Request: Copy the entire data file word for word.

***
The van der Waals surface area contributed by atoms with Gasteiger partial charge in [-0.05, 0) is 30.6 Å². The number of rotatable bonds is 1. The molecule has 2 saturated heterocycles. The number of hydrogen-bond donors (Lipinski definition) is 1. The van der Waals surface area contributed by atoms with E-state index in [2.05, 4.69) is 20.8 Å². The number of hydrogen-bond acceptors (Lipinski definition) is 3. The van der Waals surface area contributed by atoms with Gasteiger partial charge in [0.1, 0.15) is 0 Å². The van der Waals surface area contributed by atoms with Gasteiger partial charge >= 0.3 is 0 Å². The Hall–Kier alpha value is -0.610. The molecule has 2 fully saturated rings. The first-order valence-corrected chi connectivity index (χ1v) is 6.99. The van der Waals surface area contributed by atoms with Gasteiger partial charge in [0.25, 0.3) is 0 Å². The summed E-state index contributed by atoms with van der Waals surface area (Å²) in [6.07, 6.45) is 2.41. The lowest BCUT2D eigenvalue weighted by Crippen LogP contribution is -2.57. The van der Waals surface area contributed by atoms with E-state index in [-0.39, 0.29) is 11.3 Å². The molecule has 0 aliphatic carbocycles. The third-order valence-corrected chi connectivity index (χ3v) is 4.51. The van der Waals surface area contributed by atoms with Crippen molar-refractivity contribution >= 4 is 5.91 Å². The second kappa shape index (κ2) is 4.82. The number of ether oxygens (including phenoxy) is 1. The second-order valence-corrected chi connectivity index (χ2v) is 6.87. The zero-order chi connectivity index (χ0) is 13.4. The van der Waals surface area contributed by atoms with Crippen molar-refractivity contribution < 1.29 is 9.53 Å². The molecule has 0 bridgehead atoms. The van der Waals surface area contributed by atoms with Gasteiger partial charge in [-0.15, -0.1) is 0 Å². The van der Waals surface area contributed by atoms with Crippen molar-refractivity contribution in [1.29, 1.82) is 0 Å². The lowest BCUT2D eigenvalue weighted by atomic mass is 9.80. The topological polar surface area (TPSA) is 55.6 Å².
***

The van der Waals surface area contributed by atoms with Gasteiger partial charge in [-0.05, 0) is 30.6 Å². The number of rotatable bonds is 1. The molecule has 2 saturated heterocycles. The number of hydrogen-bond donors (Lipinski definition) is 1. The van der Waals surface area contributed by atoms with E-state index in [2.05, 4.69) is 20.8 Å². The number of hydrogen-bond acceptors (Lipinski definition) is 3. The van der Waals surface area contributed by atoms with Gasteiger partial charge in [0.1, 0.15) is 0 Å². The van der Waals surface area contributed by atoms with Gasteiger partial charge >= 0.3 is 0 Å². The Hall–Kier alpha value is -0.610. The molecule has 2 fully saturated rings. The first-order valence-corrected chi connectivity index (χ1v) is 6.99. The van der Waals surface area contributed by atoms with Gasteiger partial charge in [0.25, 0.3) is 0 Å². The summed E-state index contributed by atoms with van der Waals surface area (Å²) in [6.07, 6.45) is 2.41. The lowest BCUT2D eigenvalue weighted by Crippen LogP contribution is -2.57. The van der Waals surface area contributed by atoms with E-state index in [-0.39, 0.29) is 11.3 Å². The molecule has 0 aliphatic carbocycles. The third-order valence-corrected chi connectivity index (χ3v) is 4.51. The van der Waals surface area contributed by atoms with Crippen molar-refractivity contribution >= 4 is 5.91 Å². The second kappa shape index (κ2) is 4.82. The number of ether oxygens (including phenoxy) is 1. The second-order valence-corrected chi connectivity index (χ2v) is 6.87. The zero-order chi connectivity index (χ0) is 13.4. The van der Waals surface area contributed by atoms with Crippen molar-refractivity contribution < 1.29 is 9.53 Å². The molecule has 0 bridgehead atoms. The van der Waals surface area contributed by atoms with Gasteiger partial charge in [-0.15, -0.1) is 0 Å². The van der Waals surface area contributed by atoms with Crippen molar-refractivity contribution in [1.29, 1.82) is 0 Å². The lowest BCUT2D eigenvalue weighted by atomic mass is 9.80. The topological polar surface area (TPSA) is 55.6 Å².